Poems
by Fabrice Poussin


Violet Gray                            




Entangled

Six days and six thousand years have gone
we still hear the dull conflagration
in lightning, bright dust and darkness.

So much space has happened between them
from dusk to dawn, fire and ice
the embrace outlasts all the earthquakes.

Without memory of their birth they are
racing with the speed of stars
so far perhaps, but nearer always.

Six days and six thousand years they say
when one, they knew all
today immeasurable, still same.

In this place, they are three it may seem
inseparable, entangled in a web
of an infinity their intimate womb.

Little girls forever, brave little souls
their journey is eternal
as they float through the universe.

Six days and six thousand years have gone
we still hear the dull conflagration
in lightning, bright dust and darkness.

So much space has happened between them
from dusk to dawn, fire and ice
the embrace outlasts all the earthquakes.

Without memory of their birth they are
racing with the speed of stars
so far perhaps, but nearer always.

Six days and six thousand years they say
when one, they knew all
today immeasurable, still same.

In this place, they are three it may seem
inseparable, entangled in a web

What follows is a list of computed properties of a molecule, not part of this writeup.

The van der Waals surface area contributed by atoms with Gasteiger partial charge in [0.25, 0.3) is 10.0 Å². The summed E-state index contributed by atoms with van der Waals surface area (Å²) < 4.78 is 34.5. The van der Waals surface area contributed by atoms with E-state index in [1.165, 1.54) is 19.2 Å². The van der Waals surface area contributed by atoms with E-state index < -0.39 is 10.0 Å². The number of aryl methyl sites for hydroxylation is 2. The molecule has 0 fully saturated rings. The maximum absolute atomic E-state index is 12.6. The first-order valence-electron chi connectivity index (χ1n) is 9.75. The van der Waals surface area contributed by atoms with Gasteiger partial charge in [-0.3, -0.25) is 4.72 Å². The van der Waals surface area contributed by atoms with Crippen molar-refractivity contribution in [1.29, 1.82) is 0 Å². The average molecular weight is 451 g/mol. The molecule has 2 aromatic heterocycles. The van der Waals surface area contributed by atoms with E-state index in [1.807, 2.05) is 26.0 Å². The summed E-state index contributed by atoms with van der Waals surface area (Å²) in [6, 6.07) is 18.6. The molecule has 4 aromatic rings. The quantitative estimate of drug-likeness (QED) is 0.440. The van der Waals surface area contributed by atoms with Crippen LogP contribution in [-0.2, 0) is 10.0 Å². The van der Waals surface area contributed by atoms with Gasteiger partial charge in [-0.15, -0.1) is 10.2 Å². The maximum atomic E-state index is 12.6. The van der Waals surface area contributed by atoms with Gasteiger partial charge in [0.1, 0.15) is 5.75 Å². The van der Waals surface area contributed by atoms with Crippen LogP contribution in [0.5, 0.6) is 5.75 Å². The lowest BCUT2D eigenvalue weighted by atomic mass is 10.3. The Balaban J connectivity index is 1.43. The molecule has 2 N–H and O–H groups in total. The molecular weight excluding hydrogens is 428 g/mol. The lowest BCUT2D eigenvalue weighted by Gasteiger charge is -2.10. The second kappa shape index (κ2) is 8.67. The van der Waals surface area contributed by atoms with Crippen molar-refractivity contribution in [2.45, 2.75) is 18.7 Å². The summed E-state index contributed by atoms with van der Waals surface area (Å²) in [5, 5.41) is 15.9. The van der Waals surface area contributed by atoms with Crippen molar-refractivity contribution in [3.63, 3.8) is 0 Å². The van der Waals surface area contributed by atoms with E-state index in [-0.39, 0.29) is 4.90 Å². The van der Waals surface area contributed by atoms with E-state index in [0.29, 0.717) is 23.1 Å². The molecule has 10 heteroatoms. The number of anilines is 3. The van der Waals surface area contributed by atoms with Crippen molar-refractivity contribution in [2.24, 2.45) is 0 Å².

of an infinity their intimate womb.

Little girls forever, brave little souls
their journey is eternal
as they float through the universe.
                                   












Flight of the Swallows

Her body spoke, the soul was silent,
far too often; but he knew,
in all the pain, the heart was quiet,
and it hurt, but he knew.

Four scores and five years;
flesh and bones made up the words;
the truth remained in the shadow,
though magnificent it is.

Oceans of tears it shed and caused;
the body that suffered crippled the mind,
and then it was silent.

The pain cried, and burnt the flesh,
to be reborn.
And he knew all along;
the beautiful one that came back for him.

One quarter score passed;
she waited in the corner;
he knew always what no one else did.
And now they live again.

Two friends free, swallows
of the barn who one evening
bid me farewell, in the sweet flutter
of their wings.

When the body spoke, the soul was silent,
but he knew her heart all along.











Tommy Cavarela                                     










Duane Michals, René Magritte                       



Fabrice Poussin teaches French and English at Shorter University. Author of novels and poetry, his photography has also been published in more than 250 publications.



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